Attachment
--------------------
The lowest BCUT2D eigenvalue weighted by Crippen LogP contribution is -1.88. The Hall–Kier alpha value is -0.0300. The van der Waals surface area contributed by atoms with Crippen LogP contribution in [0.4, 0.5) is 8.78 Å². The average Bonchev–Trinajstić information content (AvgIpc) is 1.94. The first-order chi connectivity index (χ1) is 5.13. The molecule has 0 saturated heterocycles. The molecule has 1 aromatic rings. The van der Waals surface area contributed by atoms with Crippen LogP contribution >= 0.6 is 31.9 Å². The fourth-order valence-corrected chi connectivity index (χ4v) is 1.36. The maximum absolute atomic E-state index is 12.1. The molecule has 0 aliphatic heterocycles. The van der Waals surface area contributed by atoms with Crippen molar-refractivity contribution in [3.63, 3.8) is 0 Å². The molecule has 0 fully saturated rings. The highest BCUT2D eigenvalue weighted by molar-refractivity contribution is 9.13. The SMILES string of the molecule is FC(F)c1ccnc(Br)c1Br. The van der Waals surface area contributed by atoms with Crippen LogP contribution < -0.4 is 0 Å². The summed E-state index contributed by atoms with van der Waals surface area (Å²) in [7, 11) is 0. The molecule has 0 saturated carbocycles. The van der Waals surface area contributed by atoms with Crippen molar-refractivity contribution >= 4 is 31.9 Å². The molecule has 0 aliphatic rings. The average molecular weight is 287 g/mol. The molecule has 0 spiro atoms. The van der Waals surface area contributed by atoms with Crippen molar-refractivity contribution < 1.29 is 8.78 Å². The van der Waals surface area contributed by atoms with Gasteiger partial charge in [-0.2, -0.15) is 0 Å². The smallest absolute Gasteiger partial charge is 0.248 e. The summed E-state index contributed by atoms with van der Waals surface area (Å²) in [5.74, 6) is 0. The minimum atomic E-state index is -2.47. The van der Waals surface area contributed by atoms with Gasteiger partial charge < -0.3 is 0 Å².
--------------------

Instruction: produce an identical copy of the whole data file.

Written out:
The lowest BCUT2D eigenvalue weighted by Crippen LogP contribution is -1.88. The Hall–Kier alpha value is -0.0300. The van der Waals surface area contributed by atoms with Crippen LogP contribution in [0.4, 0.5) is 8.78 Å². The average Bonchev–Trinajstić information content (AvgIpc) is 1.94. The first-order chi connectivity index (χ1) is 5.13. The molecule has 0 saturated heterocycles. The molecule has 1 aromatic rings. The van der Waals surface area contributed by atoms with Crippen LogP contribution >= 0.6 is 31.9 Å². The fourth-order valence-corrected chi connectivity index (χ4v) is 1.36. The maximum absolute atomic E-state index is 12.1. The molecule has 0 aliphatic heterocycles. The van der Waals surface area contributed by atoms with Crippen molar-refractivity contribution in [3.63, 3.8) is 0 Å². The molecule has 0 fully saturated rings. The highest BCUT2D eigenvalue weighted by molar-refractivity contribution is 9.13. The SMILES string of the molecule is FC(F)c1ccnc(Br)c1Br. The van der Waals surface area contributed by atoms with Crippen LogP contribution < -0.4 is 0 Å². The summed E-state index contributed by atoms with van der Waals surface area (Å²) in [7, 11) is 0. The molecule has 0 saturated carbocycles. The van der Waals surface area contributed by atoms with Crippen molar-refractivity contribution >= 4 is 31.9 Å². The molecule has 0 aliphatic rings. The average molecular weight is 287 g/mol. The molecule has 0 spiro atoms. The van der Waals surface area contributed by atoms with Crippen molar-refractivity contribution < 1.29 is 8.78 Å². The van der Waals surface area contributed by atoms with Gasteiger partial charge in [-0.2, -0.15) is 0 Å². The smallest absolute Gasteiger partial charge is 0.248 e. The summed E-state index contributed by atoms with van der Waals surface area (Å²) in [5.74, 6) is 0. The minimum atomic E-state index is -2.47. The van der Waals surface area contributed by atoms with Gasteiger partial charge < -0.3 is 0 Å².